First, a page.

This course is only available for students in the BA International Studies.
Limited places are also open for exchange students.
Please note: this course takes place in The Hague. Traveling between University buildings from Leiden to The Hague takes about 45 minutes.
The course “Economics – Europe” is designed to provide an overview of economic and economic policy developments in Europe since the interwar period, with an additional emphasis on how European developments have impacted and been impacted by global economic and economic policy forces. The focus will emphasize more recent events, but the course will begin with a few ‘key’ scenarios from earlier periods, which laid the groundwork for modern economic institutions and policy, thus creating path dependencies which have made the European economy into what it is today.
For many decades, it seemed to western intellectuals as if communism, or even (for a briefer period) fascism, might actually hold the key to the greatest economic prosperity for the majority of Europeans. Even amongst pro-market liberals, the advanced European economies remained continually aware of the pros and cons of the American capitalistic model, and frequently sought to define themselves against the spectacle of American greatness and American poverty. The fall of the Berlin Wall in 1989 seemed to usher in a new era of opportunity for Europe, an era crowned by the advent of the Euro and the European Union. The crash of 2008, however, threatened, and still threatens, to undo much of the ‘dream of union.’ What is best for Europe? How do we define and answer this question in terms of prosperity?
Acquired an overview of the historical and contemporary economic developments and political economy dynamics in their chosen area and deepen their existing knowledge and understanding of different economic systems, economic institutions, economic processes and actors in the different regions/countries of the region, using the concepts acquired during the courses Economics and Configuring the World.
Been acquainted with academic debates on selected topics in the specific region.
The timetable is available on the BA International Studies website.
Mode of instruction
Lectures are held every week, with the exception of the midterm exam week. Weekly lectures will cover issues both inside and outside the readings.
Tutorials are held once every three weeks, with the exception of the midterm exam week. Attending all tutorial sessions is compulsory. If you are unable to attend a session, please inform your tutor in advance, providing a valid reason for your absence. Being absent without notification and valid reason or not being present at half or more of the tutorial sessions will mean your assignments will not be assessed, and result in a 1.0 for the tutorial (30% of the final grade).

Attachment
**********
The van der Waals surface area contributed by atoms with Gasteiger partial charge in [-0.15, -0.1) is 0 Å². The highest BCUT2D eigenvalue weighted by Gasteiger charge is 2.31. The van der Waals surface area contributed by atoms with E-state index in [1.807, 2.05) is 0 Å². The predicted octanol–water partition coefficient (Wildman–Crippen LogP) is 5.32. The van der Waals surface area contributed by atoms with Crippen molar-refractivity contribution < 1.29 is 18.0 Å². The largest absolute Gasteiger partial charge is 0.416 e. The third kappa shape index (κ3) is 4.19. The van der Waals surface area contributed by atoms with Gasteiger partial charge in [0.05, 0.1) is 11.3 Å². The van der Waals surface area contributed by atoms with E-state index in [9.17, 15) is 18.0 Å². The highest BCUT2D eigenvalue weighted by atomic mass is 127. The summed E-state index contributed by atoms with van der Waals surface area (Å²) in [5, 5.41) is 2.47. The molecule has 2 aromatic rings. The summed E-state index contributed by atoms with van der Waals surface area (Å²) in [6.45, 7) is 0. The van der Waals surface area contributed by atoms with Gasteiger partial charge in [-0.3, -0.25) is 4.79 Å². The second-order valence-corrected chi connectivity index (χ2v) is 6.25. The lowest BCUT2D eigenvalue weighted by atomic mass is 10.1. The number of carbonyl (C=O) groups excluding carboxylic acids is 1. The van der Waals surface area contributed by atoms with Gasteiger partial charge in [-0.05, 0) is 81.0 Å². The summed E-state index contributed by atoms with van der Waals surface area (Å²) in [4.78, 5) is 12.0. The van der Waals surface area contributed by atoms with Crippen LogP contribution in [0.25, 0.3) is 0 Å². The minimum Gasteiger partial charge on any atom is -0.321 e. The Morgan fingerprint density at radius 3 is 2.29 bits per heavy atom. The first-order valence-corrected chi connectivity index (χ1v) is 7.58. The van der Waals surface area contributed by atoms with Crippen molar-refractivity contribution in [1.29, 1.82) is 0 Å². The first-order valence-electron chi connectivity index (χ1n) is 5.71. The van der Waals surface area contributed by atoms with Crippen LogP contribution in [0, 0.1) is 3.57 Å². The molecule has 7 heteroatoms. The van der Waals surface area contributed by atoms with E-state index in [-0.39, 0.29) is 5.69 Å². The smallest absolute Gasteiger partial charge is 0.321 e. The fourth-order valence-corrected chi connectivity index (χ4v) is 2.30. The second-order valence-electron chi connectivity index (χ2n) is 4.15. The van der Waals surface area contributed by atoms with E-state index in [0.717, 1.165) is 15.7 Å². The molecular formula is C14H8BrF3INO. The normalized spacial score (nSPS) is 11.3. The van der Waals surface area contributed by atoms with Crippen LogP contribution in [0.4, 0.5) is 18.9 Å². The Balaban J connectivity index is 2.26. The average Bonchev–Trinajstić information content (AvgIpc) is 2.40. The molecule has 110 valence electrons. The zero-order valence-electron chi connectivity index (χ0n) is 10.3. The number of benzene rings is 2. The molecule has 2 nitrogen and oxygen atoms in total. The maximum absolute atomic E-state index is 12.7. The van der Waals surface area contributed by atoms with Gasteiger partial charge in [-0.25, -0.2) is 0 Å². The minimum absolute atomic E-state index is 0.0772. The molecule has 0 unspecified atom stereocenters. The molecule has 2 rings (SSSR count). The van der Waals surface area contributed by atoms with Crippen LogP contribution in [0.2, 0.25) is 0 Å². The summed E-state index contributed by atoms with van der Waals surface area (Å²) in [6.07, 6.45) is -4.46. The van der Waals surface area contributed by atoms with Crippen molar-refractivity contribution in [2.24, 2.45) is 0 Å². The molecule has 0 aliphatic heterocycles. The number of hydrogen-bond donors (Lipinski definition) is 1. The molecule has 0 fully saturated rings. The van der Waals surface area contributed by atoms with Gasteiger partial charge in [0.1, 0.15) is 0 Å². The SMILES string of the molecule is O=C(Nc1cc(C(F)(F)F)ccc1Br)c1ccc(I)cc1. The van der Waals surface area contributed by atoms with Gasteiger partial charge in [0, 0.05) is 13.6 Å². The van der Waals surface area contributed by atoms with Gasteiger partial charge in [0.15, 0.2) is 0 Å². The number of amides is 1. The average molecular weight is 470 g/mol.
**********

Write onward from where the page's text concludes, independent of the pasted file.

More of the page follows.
Total course load for this course is 5 EC (1 EC = 28 hours), this equals 140 hours, broken down by:
Attending lectures: 24 hours
Attending tutorials: 8 hours
Assessment hours (midterm and final exam): 4 hours
Study of compulsory literature: (approximately 7 pages per hour): 64 hours
Time for completing assignments, preparing classes and exams: 40 hours
Midterm exam: Written examination with open questions, part essay, part 'fill in the blank'.
Final exam: Written examination with open questions, part essay, part 'fill in the blank'.
To successfully complete the course, please take note of the following:
The end grade of the course is established by determining the weighted average of tutorial, midterm exam and final exam.
The weighted average of the midterm exam and final exam needs to be 5.5 or higher.
If the end grade is insufficient (lower than a 6), or the weighted average of midterm- and final exams is lower than 5.5, there is a possibility of retaking the full 70% of the exam material, replacing both the earlier midterm and final exam grades. No resit for the tutorial is possible.
Please note that if the resit exam grade is lower than 5.5, you will not pass the course, regardless of the tutorial grade.
Retaking a passing grade
Please consult the Course and Examination Regulations 2017 – 2018.
How and when an exam review takes place will be determined by the examiner. This review will be within 30 days after official publication of exam results.
- I. Berend, An Economics History of 20th Century Europe, (Cambridge, 2006)
Enrolment through uSis is mandatory.
General information about uSis can be found here.
Registration Studeren à la carte and Contractonderwijs
When contacting lecturers or tutors, please include your full name, student number and tutorial group number.